This is the twelfth installment of the story of our journey with Maura…
We’re a very technologically orientated family. We got the laptops and the tablets and the smart phones and the Xboxes and all sorts of containers of wires and parts and motherboards. Josh likes gadgets and new technology. It’s kinda his thing.
So looking back, it’s even more surprising that Maura wasn’t hooked up sooner with some sort of modern technology.
Part of it was that her fine motor skills were so crappy, she couldn’t manipulate lots of things. When she presses a button with her forefinger, her finger bends somewhat unnaturally backwards thanks to being hyperflexible. There was more than one time she threw one of the older kids Nintendo DS’s across the room because she couldn’t make it work for her. Too many tiny buttons to press.
At one point, we got a Wii – yet even then, it proved a bit too much for her. Her siblings would hand her a controller without batteries so she could feel included. (We do have a Kinect, and she was just able to start figuring it out how to play it when we moved here…and now, our living room is too narrow for us to use the Kinect. I’m eager to see what she’ll be able to do with it when we get a bigger living room.)
So Maura, in this sea of things that went beep, was still living like it was 1990.
At school, she didn’t “qualify” for assistive technology. I’m not sure why, no one ever discussed it with me. The only assistive technology I saw was the one other student’s device, which looked like a toy out of the 1970’s and could hold about 20 pictures. He’d press the photo of what he wanted to ask. Maura didn’t need that, and even if she did need that, I’m not sure she could have pressed the buttons.
When Maura was in kindergarten, we started doing extra speech therapy outside of school. My friend hooked me up with her son’s awesome speech therapist, and every Friday, we’d drive over to her house where she’d have Maura work on ending sounds and S’s and F’s. Her routine was to have Maura work for X amount of time, then take a very short break with something fun – all while I took mental notes on how to work with Maura at home, and flashbacks to my own days in speech therapy.
One spring day, she announced that she had a new fun bribe for her kids – and unveiled a shiny new iPad.
It took Maura about twenty seconds to figure it out.
A couple therapy sessions later, the therapist was working with Maura with the iPad, an app that would show four pictures, one word, and say “Find the…” and have you find what the word was. Bee, cow, cat, dog…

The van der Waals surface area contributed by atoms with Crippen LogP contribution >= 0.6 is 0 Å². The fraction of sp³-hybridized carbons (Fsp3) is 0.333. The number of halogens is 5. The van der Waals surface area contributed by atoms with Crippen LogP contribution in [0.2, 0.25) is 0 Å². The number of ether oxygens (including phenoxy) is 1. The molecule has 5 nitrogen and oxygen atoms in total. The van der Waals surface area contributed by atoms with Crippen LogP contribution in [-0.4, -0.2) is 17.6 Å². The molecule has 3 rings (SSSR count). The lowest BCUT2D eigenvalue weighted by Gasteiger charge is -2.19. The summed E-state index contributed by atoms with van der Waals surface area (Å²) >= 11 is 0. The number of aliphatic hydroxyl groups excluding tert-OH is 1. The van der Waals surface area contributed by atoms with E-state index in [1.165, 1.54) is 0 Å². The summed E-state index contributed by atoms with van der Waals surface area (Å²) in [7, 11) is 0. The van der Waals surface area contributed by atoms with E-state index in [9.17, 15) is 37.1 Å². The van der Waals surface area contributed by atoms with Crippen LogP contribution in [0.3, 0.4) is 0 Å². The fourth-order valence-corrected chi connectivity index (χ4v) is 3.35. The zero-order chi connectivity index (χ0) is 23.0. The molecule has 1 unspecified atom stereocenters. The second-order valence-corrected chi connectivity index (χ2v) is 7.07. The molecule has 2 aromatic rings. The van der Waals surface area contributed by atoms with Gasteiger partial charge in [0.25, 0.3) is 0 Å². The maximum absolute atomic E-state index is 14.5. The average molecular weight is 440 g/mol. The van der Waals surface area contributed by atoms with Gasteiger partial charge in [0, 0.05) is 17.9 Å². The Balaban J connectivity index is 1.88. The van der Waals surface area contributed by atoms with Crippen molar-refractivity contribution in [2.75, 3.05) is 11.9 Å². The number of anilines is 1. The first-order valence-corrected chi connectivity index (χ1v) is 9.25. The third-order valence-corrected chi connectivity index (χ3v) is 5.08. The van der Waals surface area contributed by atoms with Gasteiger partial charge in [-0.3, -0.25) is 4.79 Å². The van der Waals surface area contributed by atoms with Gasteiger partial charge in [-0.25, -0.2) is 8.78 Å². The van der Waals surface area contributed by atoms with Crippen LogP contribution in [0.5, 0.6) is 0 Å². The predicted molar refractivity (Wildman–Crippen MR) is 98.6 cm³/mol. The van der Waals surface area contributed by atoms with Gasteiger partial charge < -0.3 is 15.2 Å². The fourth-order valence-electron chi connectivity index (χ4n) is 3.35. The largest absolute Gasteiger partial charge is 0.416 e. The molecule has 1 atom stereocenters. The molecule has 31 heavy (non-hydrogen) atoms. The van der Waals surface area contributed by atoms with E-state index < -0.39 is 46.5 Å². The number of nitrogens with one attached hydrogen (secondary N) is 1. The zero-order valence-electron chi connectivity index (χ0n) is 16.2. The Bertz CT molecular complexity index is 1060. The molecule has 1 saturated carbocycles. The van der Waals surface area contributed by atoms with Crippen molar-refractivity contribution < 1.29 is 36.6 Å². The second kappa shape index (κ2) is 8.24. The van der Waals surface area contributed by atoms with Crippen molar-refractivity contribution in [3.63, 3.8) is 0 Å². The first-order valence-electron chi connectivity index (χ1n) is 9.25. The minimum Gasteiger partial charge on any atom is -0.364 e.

The therapist eyed Maura and said “Let’s try something.” She went into the settings, turned off the verbal prompting, then went back to the page with the cow, cat, dog, bee and pointed to the word.
“Can you find that word Maura?”
Maura looked at the word – and pressed the right picture.
The two adults in the room kind of went “Naaaaah…fluke…”
So she tried it with another one. Maura got it right. Maura got the next four out of five words right.
My reaction was something like “Holy shit! She can read!”
That was the day I went home and told my husband – who works for Microsoft – that we had to buy an iPad.
This was just when people like me were beginning to discover that kids like Maura, who couldn’t use anything else, were excellent at touch screen devices. We kind of balked at the idea of buying our 7 year old special needs child this fragile, very expensive device. But the more she worked with the speech therapist’s iPad, the more we knew we had to get one.
And so we did, finally. Along with an Otterbox case to protect it.
A week later, we learned that when the guy at the Apple store said “Oh no, you don’t need a screen protector, it’s virtually impossible to scratch it.”, he really didn’t know what he was talking about. Three big long scratches thanks to Maura’s metal medical id bracelet, a frustrating visit with a non-helpful “Genius”, one phone call to the Apple hotline (thanks to my brother who said “Call them”) and another trip to the Apple store later, we got a new non-scratched one. And then we went to Target for an Invisible Shield. And then, the new one’s wifi keep failing, so we had that one replaced – third time was the charm though.